Ancient Beetle Fossils Helping Scientists Understand Global Warming

Beetle fossils found in an ancient lake bed in British Columbia are helping scientists to understand global warming in the past and the present.

Fossilized palm bruchine beetles were discovered at the McAbee fossil site near Cache Creek, BC, by scientists from Simon Fraser University.

The McAbee site contains fossilized remains of plants animals that lived near the lake 50 million years ago, during a period called the Eocene epoch. Wind and rivers carried leaves, flowers, seeds and insects into the lake. Then they sank to the bottom and were preserved in the sediment of the lake bed.

Fossil records show how plants, animals and ecosystems evolve over time. When conditions such as climate or landscape change, plants and animals must either adapt to the changes or migrate to a new location in order to survive. The story of what happened can be seen in the fossils left behind.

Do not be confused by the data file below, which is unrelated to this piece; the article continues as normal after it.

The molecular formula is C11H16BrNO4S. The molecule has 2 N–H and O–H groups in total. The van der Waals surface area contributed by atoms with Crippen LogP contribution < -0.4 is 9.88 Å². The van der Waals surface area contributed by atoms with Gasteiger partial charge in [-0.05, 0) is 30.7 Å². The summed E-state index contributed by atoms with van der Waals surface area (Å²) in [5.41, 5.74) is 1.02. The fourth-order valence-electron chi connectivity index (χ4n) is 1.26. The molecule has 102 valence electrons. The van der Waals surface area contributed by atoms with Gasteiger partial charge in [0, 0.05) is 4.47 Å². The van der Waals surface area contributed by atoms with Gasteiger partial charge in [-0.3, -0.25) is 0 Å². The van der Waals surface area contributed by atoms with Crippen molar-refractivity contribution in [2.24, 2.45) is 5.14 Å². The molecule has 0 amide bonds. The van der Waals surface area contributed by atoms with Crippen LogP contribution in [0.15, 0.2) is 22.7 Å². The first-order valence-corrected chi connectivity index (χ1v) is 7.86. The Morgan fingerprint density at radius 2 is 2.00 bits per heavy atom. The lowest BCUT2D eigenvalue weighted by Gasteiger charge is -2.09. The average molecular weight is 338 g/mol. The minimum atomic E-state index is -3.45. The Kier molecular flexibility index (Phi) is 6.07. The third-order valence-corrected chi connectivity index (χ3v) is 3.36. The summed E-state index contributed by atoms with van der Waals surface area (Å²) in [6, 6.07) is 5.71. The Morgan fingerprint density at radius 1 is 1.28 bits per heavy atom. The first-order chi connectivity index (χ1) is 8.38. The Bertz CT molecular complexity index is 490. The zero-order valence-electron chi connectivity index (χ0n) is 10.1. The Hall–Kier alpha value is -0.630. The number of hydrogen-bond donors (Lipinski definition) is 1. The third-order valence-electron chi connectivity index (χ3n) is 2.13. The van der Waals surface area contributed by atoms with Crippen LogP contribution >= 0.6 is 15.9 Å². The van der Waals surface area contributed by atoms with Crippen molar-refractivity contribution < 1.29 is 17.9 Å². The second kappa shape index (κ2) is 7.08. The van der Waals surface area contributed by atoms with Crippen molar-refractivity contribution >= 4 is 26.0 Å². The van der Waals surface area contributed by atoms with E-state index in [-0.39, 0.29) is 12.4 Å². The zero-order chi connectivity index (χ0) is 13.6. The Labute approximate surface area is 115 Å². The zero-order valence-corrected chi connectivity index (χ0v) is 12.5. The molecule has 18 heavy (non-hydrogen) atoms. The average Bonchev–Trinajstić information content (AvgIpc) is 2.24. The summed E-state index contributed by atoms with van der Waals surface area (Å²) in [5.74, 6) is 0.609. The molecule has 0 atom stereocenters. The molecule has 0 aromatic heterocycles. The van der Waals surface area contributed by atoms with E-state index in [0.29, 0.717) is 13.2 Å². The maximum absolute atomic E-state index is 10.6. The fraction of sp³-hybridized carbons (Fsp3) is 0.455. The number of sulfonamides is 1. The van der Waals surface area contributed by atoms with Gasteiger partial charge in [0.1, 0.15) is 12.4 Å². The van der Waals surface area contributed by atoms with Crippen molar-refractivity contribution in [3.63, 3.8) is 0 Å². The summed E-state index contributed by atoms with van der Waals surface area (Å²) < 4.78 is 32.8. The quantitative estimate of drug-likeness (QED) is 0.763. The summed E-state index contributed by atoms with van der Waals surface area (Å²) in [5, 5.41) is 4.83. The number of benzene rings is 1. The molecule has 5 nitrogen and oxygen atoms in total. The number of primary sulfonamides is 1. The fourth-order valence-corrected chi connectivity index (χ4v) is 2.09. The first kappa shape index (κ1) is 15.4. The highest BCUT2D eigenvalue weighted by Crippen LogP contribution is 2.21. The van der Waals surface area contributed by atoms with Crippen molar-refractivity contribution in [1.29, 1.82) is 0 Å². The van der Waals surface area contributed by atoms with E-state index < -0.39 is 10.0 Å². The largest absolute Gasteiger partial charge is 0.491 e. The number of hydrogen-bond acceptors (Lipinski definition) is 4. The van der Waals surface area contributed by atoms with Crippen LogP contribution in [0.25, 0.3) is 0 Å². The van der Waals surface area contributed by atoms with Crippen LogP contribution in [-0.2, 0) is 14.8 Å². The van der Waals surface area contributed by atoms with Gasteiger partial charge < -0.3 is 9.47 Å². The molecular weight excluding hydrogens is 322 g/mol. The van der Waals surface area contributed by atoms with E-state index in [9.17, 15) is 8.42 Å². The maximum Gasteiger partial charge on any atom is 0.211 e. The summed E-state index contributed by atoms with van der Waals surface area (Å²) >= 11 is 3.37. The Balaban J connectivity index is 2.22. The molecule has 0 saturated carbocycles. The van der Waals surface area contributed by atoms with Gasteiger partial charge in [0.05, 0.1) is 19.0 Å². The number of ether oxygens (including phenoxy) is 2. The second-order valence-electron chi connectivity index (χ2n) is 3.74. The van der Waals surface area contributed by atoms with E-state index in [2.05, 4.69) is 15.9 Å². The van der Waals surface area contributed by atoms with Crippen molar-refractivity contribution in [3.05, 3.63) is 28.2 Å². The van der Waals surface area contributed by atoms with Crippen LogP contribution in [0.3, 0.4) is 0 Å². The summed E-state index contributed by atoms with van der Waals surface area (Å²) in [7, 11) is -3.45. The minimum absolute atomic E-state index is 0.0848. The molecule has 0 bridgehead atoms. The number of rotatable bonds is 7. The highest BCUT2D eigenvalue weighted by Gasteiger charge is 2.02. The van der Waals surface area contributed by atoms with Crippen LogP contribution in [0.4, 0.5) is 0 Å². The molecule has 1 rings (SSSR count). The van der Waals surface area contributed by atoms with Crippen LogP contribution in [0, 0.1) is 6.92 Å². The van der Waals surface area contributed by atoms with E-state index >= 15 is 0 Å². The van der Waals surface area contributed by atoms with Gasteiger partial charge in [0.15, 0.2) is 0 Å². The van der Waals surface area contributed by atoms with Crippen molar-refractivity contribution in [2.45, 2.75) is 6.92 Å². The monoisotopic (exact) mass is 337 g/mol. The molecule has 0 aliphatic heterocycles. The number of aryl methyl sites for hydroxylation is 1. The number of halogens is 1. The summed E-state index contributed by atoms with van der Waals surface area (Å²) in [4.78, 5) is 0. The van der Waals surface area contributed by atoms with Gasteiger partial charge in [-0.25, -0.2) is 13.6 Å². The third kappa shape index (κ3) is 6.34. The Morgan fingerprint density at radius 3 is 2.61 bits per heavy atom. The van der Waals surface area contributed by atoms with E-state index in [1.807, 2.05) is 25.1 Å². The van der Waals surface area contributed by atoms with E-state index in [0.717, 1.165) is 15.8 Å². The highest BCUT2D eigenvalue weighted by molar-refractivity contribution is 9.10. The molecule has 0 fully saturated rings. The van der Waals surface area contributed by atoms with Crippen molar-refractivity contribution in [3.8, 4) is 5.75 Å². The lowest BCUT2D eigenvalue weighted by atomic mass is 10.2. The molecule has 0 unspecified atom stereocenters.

The palm beetle fossils found at the McAbee site were an important discovery because they helped scientists determine what the climate in central British Columbia was like during the early Eocene epoch.

The beetles feed only on the seeds of palm trees. Palm trees can only grow where winters are mild – above 8°C – and frost free, so they are an important clue to the climate of an ecosystem. But fossils of palm trees can be difficult to find and identify.

Finding the palm beetle fossils told scientists that, 50 million years ago, the climate in central British Columbia was warm enough for palm trees to grow.

During the early part of the Eocene epoch, from about 56 million years ago to about 49 million years ago, the Earth’s climate warmed rapidly and there were high levels of methane and carbon dioxide in the atmosphere.

This is similar to changes we are experiencing today, so learning about the Eocene climate can help scientists understand modern global warming and the effect it could have on the environment.

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